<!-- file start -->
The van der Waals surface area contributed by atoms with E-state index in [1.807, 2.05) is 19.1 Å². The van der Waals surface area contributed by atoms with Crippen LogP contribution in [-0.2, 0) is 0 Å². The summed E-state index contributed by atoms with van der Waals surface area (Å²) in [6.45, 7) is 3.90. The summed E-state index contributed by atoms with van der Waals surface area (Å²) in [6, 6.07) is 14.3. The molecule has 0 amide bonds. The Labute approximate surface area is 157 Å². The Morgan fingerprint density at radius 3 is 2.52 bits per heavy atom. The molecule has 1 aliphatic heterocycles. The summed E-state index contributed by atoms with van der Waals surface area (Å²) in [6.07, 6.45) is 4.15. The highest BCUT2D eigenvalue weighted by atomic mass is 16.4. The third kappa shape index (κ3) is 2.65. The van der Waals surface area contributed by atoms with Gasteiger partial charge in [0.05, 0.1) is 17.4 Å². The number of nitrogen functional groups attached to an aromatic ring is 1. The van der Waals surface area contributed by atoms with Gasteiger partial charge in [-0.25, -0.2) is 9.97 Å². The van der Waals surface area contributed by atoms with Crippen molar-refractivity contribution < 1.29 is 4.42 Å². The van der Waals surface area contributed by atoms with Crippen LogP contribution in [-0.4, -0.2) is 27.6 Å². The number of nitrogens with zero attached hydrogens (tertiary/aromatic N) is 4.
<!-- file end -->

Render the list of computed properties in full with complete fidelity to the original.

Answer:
The van der Waals surface area contributed by atoms with E-state index in [1.807, 2.05) is 19.1 Å². The van der Waals surface area contributed by atoms with Crippen LogP contribution in [-0.2, 0) is 0 Å². The summed E-state index contributed by atoms with van der Waals surface area (Å²) in [6.45, 7) is 3.90. The summed E-state index contributed by atoms with van der Waals surface area (Å²) in [6, 6.07) is 14.3. The molecule has 0 amide bonds. The Labute approximate surface area is 157 Å². The Morgan fingerprint density at radius 3 is 2.52 bits per heavy atom. The molecule has 1 aliphatic heterocycles. The summed E-state index contributed by atoms with van der Waals surface area (Å²) in [6.07, 6.45) is 4.15. The highest BCUT2D eigenvalue weighted by atomic mass is 16.4. The third kappa shape index (κ3) is 2.65. The van der Waals surface area contributed by atoms with Gasteiger partial charge in [0.05, 0.1) is 17.4 Å². The number of nitrogen functional groups attached to an aromatic ring is 1. The van der Waals surface area contributed by atoms with Gasteiger partial charge in [-0.25, -0.2) is 9.97 Å². The van der Waals surface area contributed by atoms with Crippen molar-refractivity contribution < 1.29 is 4.42 Å². The van der Waals surface area contributed by atoms with Crippen LogP contribution in [-0.4, -0.2) is 27.6 Å². The number of nitrogens with zero attached hydrogens (tertiary/aromatic N) is 4.